Buy our pattern and we'll teach you how to make these beautiful 17th century stays.
Full size paper patterns for late 17th century stays (corsets) based on two extant English examples. View A, based on the stays in the Museum of London are fully-boned, five piece stays featuring an optional front busk, integral shoulder straps, back laced closure, and integral tabs at the waist. View B, based on the stays in the Victoria and Albert Museum, features a front opening, stomacher, integral waist tabs and optional sleeves. Fits busts 30½"-48" and waists 23"-41". All sizes included in one envelope. Embellishment suggestions included.
If you were an RH Member, this pattern would cost you only $14.05. Become a Member now!
plain or twill weave linen or silk
lightweight silk or fine linen for lining
5oz. linen for interlining
Outer Material 1 yd at least 45" wide
lining 1 yd at least 45" wide
interlining 2 yds at least 45" wide
sleeves (optional) 2 yds at least 45" wide
7mm or ¼" half oval or round reeds or ¼" corset boning
silk ribbon, cloth tape or leather for binding
wood or horn busk
ribbon or metalic braid trim to taste
Let us help you! At Reconstructing History, we want to see you wearing the best garments you are capable of making. Call us Monday through Friday from 9am until 4pm Eastern Time (or email us at email@example.com) and we will answer any questions you might have.
Below is an excerpt from the historical notes you will receive as part of this pattern:
Since the 1660s, stays and bodiced gowns without their skirts were practically synonymous. Except for a place to attach sleeves and skirts, stays and bodiced gown linings are the same in construction. One would think stays went into dormancy while the bodiced gown made them unnecessary. Yet throughout this period, stays are still being worn in undress, casually with just a simple oriental robe or wrapper thrown over them. When the mantua became acceptable for wear outside the house, the bodiced gown saw its last days and stays came out of the wardrobe again.
The biggest distinguishing mark of the Stays from this period is the width of the neckline. Stays tend to have shoulder straps designed to draw the arms back into the proper fashionable position. These shoulder straps run around the outside of the arms, off the point of the shoulder. By the 18th century, they will cross that point again and return to the shoulders.
Stays could be closed center front or center back. Center back closures drew closed. However, front closures usually included a stomacher over which the stays were laced. This stomacher and even its lacing were designed to be seen. With the open-front style of the new mantuas in the 1690s, seeing this detail would have been desirable.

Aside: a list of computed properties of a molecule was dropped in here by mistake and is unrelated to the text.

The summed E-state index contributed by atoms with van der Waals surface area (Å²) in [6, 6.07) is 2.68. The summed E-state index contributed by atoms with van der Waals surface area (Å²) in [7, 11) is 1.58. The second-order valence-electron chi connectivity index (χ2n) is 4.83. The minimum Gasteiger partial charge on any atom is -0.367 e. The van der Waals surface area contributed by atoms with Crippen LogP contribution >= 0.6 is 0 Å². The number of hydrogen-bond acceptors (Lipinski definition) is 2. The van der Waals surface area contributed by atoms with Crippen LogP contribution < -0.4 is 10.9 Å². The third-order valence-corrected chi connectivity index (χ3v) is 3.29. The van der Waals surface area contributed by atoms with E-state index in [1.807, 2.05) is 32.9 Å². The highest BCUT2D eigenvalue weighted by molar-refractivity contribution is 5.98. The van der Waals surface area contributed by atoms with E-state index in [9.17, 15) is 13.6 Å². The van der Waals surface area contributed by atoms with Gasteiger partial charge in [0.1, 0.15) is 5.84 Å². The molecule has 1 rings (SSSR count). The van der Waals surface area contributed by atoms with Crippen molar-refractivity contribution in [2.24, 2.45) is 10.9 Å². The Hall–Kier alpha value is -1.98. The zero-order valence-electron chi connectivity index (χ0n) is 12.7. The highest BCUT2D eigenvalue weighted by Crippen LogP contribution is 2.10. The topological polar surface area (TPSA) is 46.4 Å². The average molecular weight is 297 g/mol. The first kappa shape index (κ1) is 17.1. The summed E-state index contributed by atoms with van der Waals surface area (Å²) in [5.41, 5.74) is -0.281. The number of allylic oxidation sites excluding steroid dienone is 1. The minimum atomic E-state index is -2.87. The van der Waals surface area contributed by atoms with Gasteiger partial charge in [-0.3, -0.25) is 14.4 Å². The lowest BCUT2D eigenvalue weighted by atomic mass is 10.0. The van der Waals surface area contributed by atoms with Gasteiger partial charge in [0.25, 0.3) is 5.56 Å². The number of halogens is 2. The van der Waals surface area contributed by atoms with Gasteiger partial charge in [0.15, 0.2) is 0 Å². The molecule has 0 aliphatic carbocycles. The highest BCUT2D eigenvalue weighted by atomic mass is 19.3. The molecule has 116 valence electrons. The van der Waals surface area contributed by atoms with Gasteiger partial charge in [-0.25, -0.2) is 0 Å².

There are three notable stays survivals in museums in the UK. The first is in the collection of the Museum of London (accession number A6855) and pictured at right. This set of stays dates to 1670 or 1680. They are back closing and closely resemble stays of the mid-to late 18th century. The front of the stays are blue-green figured silk with a small straw-coloured woven pattern. Almost to indicate that they were not meant to be seen, the sides and back of these stays are dark blue wool, woven with a darker blue patterned stripe. The stays are lined with linen and the shoulder straps are tied with silk ribbons.
A set of pink watered silk stays are accession number T.14&A-1951 in the Victoria and Albert Museum in London. Backed with linen, stitched with pink silk thread and boned with narrow strips of whalebone (baleen), these front-closing stays with matching stomacher are a delight to behold. Matching tafetta sleeves and unboned gores set in between the tabs give the impression that this set of stays could be worn as an undergarment or as the bodice to a gown. Pink silk grosgrain ribbons with tinned iron points bind the edges, decorate the seams, and complete the look. Beautiful detailed close-ups of these stays can be found in Hart and North’s book, listed in the bibliography.
The third set of surviving stays from this period are almost identical in construction to the V&A example listed above. The most dramatic difference is that they do not have sleeves and the back tabs are not filled in with gores (though the fronts are). These stays are red satin trimmed with blue ribbon and the boning channels and thread eyelets stitched in blue silk thread for a lovely contrast. Unlike the V&A stays, the same blue ribbon does not adorn the seams of this set of stays. Instead the seams are trimmed with metallic gold braid in a rather gaudy contrast.
They are housed in the Gallery of Costume in Manchester (accession number 2003.109/2). They carry a date of 1620-1640, but they are undoubtedly contemporary with the V&A stays.
Arnold, Janet. Patterns of Fashion 1: Englishwomen’s Dresses and Their Construction c1660-1860. 1964: Macmillian Publishers Ltd., London.
Boucher, François. 20,000 Years of Fashion. 1987: Harry N. Abrams, Inc., New York.
Cunnington, C. Willett and Phillis. Handbook of English Costume in the Seventeenth Century. 1972: Plays, Boston.
Halls, Zillah. Women’s Costumes 1600-1750. 1969: Her Majesty’s Stationery Office, London.
Hart, Avril and Susan North. Fashion in Detail. 1998: Rizzoli International Publications, New York.
Payne, Blanche. History of Costume. 1965: Harper Collins, New York.
Waugh, Norah. Corsets and Crinolines. 1954: Routledge, New York.
Waugh, Norah. Cut of Women’s Clothes 1600-1930. 1964: Routledge, New York.
For more, purchase this pattern.
This information © 2006 Kass McGann and Reconstructing History
No posts found